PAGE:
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10 States With the Scariest Death Taxes



Federal estate taxes are no longer a problem for all but the extremely wealthy. In 2017, as much as $5.49 million in assets is exempt from federal estate taxes—double that for a married couple. In 2018, the exemption will rise to $5.6 million.

However, state estate taxes, which kick in for estates valued at $1.5 million or less in several states, could take a big bite out of your legacy. Your home and retirement accounts will be counted when your estate is valued for tax purposes, and proceeds from your life insurance could be counted, too, depending on how the policy is owned and who gets the money.


Fourteen states and the District of Columbia impose an estate tax, and six states impose an inheritance tax, which can force certain heirs to give up a portion of their inheritance. The good news is that a growing number of states are increasing their estate tax exemptions in an effort to dissuade well-off retirees from moving to more tax-friendly jurisdictions. New Jersey and Delaware are going even further, eliminating estate taxes altogether at the end of 2017.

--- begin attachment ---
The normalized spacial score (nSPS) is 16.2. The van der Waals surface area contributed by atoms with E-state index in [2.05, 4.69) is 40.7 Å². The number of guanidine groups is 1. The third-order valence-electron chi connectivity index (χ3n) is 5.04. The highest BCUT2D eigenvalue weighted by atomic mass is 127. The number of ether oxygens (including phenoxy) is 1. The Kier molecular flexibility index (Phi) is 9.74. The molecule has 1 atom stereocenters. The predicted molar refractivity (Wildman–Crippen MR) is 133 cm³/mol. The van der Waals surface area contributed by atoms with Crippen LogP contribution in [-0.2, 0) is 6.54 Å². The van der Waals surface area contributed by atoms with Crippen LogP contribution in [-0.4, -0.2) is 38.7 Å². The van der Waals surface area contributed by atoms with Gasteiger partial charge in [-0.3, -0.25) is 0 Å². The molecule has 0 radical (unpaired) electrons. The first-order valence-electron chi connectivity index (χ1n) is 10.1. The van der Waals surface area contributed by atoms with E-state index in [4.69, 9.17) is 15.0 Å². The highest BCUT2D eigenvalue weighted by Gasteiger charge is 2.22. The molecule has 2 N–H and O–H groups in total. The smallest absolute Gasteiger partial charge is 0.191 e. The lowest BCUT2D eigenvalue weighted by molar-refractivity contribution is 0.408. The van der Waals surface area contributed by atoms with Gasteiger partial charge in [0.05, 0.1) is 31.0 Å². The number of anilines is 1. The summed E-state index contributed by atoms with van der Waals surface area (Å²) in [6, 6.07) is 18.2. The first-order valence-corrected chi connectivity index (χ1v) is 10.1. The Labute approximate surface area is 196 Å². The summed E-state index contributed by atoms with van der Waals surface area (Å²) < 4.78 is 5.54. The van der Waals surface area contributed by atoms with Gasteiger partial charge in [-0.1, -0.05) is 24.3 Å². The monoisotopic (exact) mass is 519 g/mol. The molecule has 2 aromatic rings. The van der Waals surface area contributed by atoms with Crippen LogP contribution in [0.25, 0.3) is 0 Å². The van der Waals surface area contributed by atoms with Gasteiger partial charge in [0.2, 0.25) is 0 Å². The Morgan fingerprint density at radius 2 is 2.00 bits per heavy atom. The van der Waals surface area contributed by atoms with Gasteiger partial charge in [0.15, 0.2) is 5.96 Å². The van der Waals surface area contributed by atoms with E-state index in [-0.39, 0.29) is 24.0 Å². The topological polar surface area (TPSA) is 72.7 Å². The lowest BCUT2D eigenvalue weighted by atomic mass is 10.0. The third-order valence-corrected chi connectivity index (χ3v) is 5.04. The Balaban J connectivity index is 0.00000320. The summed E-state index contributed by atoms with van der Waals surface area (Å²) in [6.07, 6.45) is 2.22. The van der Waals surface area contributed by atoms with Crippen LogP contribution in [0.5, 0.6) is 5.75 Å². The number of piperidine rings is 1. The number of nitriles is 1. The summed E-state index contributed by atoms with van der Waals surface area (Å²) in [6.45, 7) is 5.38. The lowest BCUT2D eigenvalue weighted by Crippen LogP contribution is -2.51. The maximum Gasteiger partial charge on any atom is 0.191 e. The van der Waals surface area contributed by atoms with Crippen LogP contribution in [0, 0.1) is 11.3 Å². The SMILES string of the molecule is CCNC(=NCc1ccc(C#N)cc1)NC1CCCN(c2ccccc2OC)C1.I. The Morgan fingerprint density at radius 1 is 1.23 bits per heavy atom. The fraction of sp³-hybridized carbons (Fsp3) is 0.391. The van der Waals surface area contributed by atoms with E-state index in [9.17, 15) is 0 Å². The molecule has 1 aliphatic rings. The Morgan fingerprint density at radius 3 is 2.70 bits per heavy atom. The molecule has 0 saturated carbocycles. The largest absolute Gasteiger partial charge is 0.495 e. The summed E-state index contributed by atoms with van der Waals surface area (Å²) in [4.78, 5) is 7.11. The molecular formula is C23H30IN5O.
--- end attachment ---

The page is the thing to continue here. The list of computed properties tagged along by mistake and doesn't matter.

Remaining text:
And if the federal estate tax is repealed as part of tax reform, state estate taxes could fall by the wayside, too, tax experts say. Most states rely on the federal government to audit estate tax returns and enforce the tax. In the absence of a federal estate tax, some states may decide it’s not worth hiring administrators to enforce a tax that typically brings in less than 1% of their overall revenue.

SEE ALSO: 33 States That Don't Levy Death Taxes

But that’s still in flux. Where would the taxman take the most of your estate today? Take a look.

SEE ALSO: 13 States That Tax Social Security Benefits in Retirement


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